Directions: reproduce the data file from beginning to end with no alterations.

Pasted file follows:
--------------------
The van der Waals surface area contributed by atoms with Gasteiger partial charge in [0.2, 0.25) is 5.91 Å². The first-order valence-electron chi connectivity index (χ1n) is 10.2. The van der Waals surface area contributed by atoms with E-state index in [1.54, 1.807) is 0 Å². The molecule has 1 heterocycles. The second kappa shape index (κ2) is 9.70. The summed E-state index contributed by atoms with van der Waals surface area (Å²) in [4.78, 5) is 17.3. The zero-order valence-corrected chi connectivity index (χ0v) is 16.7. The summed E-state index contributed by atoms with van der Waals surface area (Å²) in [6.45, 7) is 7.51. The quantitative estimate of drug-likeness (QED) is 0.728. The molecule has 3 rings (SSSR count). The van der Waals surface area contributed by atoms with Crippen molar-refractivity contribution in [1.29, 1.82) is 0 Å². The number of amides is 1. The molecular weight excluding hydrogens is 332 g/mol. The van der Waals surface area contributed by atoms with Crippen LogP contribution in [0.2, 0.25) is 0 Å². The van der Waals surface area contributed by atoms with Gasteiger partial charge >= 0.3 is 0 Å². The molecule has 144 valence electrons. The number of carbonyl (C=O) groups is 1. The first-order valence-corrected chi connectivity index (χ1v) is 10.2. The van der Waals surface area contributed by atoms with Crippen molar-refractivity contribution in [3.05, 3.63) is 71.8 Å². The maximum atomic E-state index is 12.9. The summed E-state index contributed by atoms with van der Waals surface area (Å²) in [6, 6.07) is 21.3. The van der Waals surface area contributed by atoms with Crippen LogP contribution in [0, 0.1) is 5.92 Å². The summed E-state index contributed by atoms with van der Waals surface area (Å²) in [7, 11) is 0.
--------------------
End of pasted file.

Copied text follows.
The van der Waals surface area contributed by atoms with Gasteiger partial charge in [0.2, 0.25) is 5.91 Å². The first-order valence-electron chi connectivity index (χ1n) is 10.2. The van der Waals surface area contributed by atoms with E-state index in [1.54, 1.807) is 0 Å². The molecule has 1 heterocycles. The second kappa shape index (κ2) is 9.70. The summed E-state index contributed by atoms with van der Waals surface area (Å²) in [4.78, 5) is 17.3. The zero-order valence-corrected chi connectivity index (χ0v) is 16.7. The summed E-state index contributed by atoms with van der Waals surface area (Å²) in [6.45, 7) is 7.51. The quantitative estimate of drug-likeness (QED) is 0.728. The molecule has 3 rings (SSSR count). The van der Waals surface area contributed by atoms with Crippen molar-refractivity contribution in [1.29, 1.82) is 0 Å². The number of amides is 1. The molecular weight excluding hydrogens is 332 g/mol. The van der Waals surface area contributed by atoms with Crippen LogP contribution in [0.2, 0.25) is 0 Å². The van der Waals surface area contributed by atoms with Gasteiger partial charge >= 0.3 is 0 Å². The molecule has 144 valence electrons. The number of carbonyl (C=O) groups is 1. The first-order valence-corrected chi connectivity index (χ1v) is 10.2. The van der Waals surface area contributed by atoms with Crippen molar-refractivity contribution in [3.05, 3.63) is 71.8 Å². The maximum atomic E-state index is 12.9. The summed E-state index contributed by atoms with van der Waals surface area (Å²) in [6, 6.07) is 21.3. The van der Waals surface area contributed by atoms with Crippen LogP contribution in [0, 0.1) is 5.92 Å². The summed E-state index contributed by atoms with van der Waals surface area (Å²) in [7, 11) is 0.